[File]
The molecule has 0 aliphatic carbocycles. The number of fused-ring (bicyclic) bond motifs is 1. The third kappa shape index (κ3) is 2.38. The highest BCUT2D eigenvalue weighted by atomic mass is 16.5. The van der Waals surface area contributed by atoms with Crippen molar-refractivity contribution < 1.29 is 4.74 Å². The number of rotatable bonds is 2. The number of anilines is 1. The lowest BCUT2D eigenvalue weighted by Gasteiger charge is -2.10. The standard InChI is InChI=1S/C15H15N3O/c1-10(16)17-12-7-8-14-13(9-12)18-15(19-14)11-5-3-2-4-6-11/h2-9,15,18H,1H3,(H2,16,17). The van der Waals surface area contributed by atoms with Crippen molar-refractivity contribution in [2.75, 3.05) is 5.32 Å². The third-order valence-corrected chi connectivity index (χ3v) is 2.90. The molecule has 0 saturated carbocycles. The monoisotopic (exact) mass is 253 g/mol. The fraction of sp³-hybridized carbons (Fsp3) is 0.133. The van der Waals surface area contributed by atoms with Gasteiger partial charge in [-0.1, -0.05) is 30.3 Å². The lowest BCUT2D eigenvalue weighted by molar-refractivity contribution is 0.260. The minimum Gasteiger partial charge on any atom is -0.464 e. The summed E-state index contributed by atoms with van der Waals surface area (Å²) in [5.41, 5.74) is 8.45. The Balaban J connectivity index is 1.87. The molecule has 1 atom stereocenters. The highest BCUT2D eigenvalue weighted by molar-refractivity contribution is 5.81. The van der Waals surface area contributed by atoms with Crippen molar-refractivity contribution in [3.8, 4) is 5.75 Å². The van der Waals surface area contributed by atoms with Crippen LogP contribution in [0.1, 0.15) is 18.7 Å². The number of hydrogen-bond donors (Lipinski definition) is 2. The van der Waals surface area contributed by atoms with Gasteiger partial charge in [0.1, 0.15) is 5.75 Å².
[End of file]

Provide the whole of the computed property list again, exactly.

The molecule has 0 aliphatic carbocycles. The number of fused-ring (bicyclic) bond motifs is 1. The third kappa shape index (κ3) is 2.38. The highest BCUT2D eigenvalue weighted by atomic mass is 16.5. The van der Waals surface area contributed by atoms with Crippen molar-refractivity contribution < 1.29 is 4.74 Å². The number of rotatable bonds is 2. The number of anilines is 1. The lowest BCUT2D eigenvalue weighted by Gasteiger charge is -2.10. The standard InChI is InChI=1S/C15H15N3O/c1-10(16)17-12-7-8-14-13(9-12)18-15(19-14)11-5-3-2-4-6-11/h2-9,15,18H,1H3,(H2,16,17). The van der Waals surface area contributed by atoms with Crippen molar-refractivity contribution in [2.75, 3.05) is 5.32 Å². The third-order valence-corrected chi connectivity index (χ3v) is 2.90. The molecule has 0 saturated carbocycles. The monoisotopic (exact) mass is 253 g/mol. The fraction of sp³-hybridized carbons (Fsp3) is 0.133. The van der Waals surface area contributed by atoms with Gasteiger partial charge in [-0.1, -0.05) is 30.3 Å². The lowest BCUT2D eigenvalue weighted by molar-refractivity contribution is 0.260. The minimum Gasteiger partial charge on any atom is -0.464 e. The summed E-state index contributed by atoms with van der Waals surface area (Å²) in [5.41, 5.74) is 8.45. The Balaban J connectivity index is 1.87. The molecule has 1 atom stereocenters. The highest BCUT2D eigenvalue weighted by molar-refractivity contribution is 5.81. The van der Waals surface area contributed by atoms with Crippen molar-refractivity contribution in [3.8, 4) is 5.75 Å². The van der Waals surface area contributed by atoms with Crippen LogP contribution in [0.1, 0.15) is 18.7 Å². The number of hydrogen-bond donors (Lipinski definition) is 2. The van der Waals surface area contributed by atoms with Gasteiger partial charge in [0.1, 0.15) is 5.75 Å².